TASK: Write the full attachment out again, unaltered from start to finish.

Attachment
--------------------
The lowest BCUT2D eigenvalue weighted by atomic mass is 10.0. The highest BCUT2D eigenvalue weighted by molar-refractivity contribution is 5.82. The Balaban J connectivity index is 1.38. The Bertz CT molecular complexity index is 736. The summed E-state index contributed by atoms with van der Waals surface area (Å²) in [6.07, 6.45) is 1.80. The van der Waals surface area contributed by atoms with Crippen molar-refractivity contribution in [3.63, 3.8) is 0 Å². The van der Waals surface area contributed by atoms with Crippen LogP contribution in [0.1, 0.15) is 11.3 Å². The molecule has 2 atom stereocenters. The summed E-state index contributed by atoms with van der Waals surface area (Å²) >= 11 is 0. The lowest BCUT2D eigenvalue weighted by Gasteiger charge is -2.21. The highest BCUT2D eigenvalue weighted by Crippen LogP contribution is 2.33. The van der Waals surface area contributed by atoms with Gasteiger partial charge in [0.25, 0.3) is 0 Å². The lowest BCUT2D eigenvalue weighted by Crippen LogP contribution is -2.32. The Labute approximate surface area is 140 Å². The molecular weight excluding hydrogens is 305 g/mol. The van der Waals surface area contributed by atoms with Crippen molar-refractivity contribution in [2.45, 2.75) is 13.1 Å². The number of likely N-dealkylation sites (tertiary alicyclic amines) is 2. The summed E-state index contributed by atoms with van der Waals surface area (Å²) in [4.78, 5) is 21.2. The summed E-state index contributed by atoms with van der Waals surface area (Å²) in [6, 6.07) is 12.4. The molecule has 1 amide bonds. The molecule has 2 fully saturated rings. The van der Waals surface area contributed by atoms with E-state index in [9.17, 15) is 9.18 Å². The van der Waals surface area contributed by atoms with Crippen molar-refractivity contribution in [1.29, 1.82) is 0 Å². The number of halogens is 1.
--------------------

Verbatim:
The lowest BCUT2D eigenvalue weighted by atomic mass is 10.0. The highest BCUT2D eigenvalue weighted by molar-refractivity contribution is 5.82. The Balaban J connectivity index is 1.38. The Bertz CT molecular complexity index is 736. The summed E-state index contributed by atoms with van der Waals surface area (Å²) in [6.07, 6.45) is 1.80. The van der Waals surface area contributed by atoms with Crippen molar-refractivity contribution in [3.63, 3.8) is 0 Å². The van der Waals surface area contributed by atoms with Crippen LogP contribution in [0.1, 0.15) is 11.3 Å². The molecule has 2 atom stereocenters. The summed E-state index contributed by atoms with van der Waals surface area (Å²) >= 11 is 0. The lowest BCUT2D eigenvalue weighted by Gasteiger charge is -2.21. The highest BCUT2D eigenvalue weighted by Crippen LogP contribution is 2.33. The van der Waals surface area contributed by atoms with Gasteiger partial charge in [0.25, 0.3) is 0 Å². The lowest BCUT2D eigenvalue weighted by Crippen LogP contribution is -2.32. The Labute approximate surface area is 140 Å². The molecular weight excluding hydrogens is 305 g/mol. The van der Waals surface area contributed by atoms with Crippen molar-refractivity contribution in [2.45, 2.75) is 13.1 Å². The number of likely N-dealkylation sites (tertiary alicyclic amines) is 2. The summed E-state index contributed by atoms with van der Waals surface area (Å²) in [4.78, 5) is 21.2. The summed E-state index contributed by atoms with van der Waals surface area (Å²) in [6, 6.07) is 12.4. The molecule has 1 amide bonds. The molecule has 2 fully saturated rings. The van der Waals surface area contributed by atoms with E-state index in [9.17, 15) is 9.18 Å². The van der Waals surface area contributed by atoms with Crippen molar-refractivity contribution in [1.29, 1.82) is 0 Å². The number of halogens is 1.